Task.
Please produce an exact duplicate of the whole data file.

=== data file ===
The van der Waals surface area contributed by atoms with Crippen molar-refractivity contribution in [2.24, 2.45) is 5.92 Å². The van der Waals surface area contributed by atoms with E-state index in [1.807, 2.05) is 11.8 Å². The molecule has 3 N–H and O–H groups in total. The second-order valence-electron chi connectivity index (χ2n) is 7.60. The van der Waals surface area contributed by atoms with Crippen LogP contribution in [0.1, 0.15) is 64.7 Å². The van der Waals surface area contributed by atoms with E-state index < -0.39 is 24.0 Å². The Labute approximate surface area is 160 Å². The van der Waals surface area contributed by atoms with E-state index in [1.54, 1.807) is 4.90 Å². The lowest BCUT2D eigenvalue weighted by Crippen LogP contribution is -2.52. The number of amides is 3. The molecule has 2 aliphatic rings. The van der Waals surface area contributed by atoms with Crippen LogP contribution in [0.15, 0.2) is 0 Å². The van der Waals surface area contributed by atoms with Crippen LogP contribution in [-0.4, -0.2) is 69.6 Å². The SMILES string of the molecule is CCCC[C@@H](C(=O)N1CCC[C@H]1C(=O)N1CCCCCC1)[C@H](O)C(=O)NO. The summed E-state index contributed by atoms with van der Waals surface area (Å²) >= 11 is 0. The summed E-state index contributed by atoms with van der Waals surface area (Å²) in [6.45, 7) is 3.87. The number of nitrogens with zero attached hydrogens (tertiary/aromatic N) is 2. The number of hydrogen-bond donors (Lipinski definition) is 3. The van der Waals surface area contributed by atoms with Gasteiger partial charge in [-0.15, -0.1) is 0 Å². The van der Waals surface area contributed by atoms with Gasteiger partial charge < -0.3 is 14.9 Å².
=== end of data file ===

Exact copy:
The van der Waals surface area contributed by atoms with Crippen molar-refractivity contribution in [2.24, 2.45) is 5.92 Å². The van der Waals surface area contributed by atoms with E-state index in [1.807, 2.05) is 11.8 Å². The molecule has 3 N–H and O–H groups in total. The second-order valence-electron chi connectivity index (χ2n) is 7.60. The van der Waals surface area contributed by atoms with Crippen LogP contribution in [0.1, 0.15) is 64.7 Å². The van der Waals surface area contributed by atoms with E-state index < -0.39 is 24.0 Å². The Labute approximate surface area is 160 Å². The van der Waals surface area contributed by atoms with E-state index in [1.54, 1.807) is 4.90 Å². The lowest BCUT2D eigenvalue weighted by Crippen LogP contribution is -2.52. The number of amides is 3. The molecule has 2 aliphatic rings. The van der Waals surface area contributed by atoms with Crippen LogP contribution in [0.15, 0.2) is 0 Å². The van der Waals surface area contributed by atoms with Crippen LogP contribution in [-0.4, -0.2) is 69.6 Å². The SMILES string of the molecule is CCCC[C@@H](C(=O)N1CCC[C@H]1C(=O)N1CCCCCC1)[C@H](O)C(=O)NO. The summed E-state index contributed by atoms with van der Waals surface area (Å²) >= 11 is 0. The summed E-state index contributed by atoms with van der Waals surface area (Å²) in [6.45, 7) is 3.87. The number of nitrogens with zero attached hydrogens (tertiary/aromatic N) is 2. The number of hydrogen-bond donors (Lipinski definition) is 3. The van der Waals surface area contributed by atoms with Gasteiger partial charge in [-0.15, -0.1) is 0 Å². The van der Waals surface area contributed by atoms with Gasteiger partial charge < -0.3 is 14.9 Å².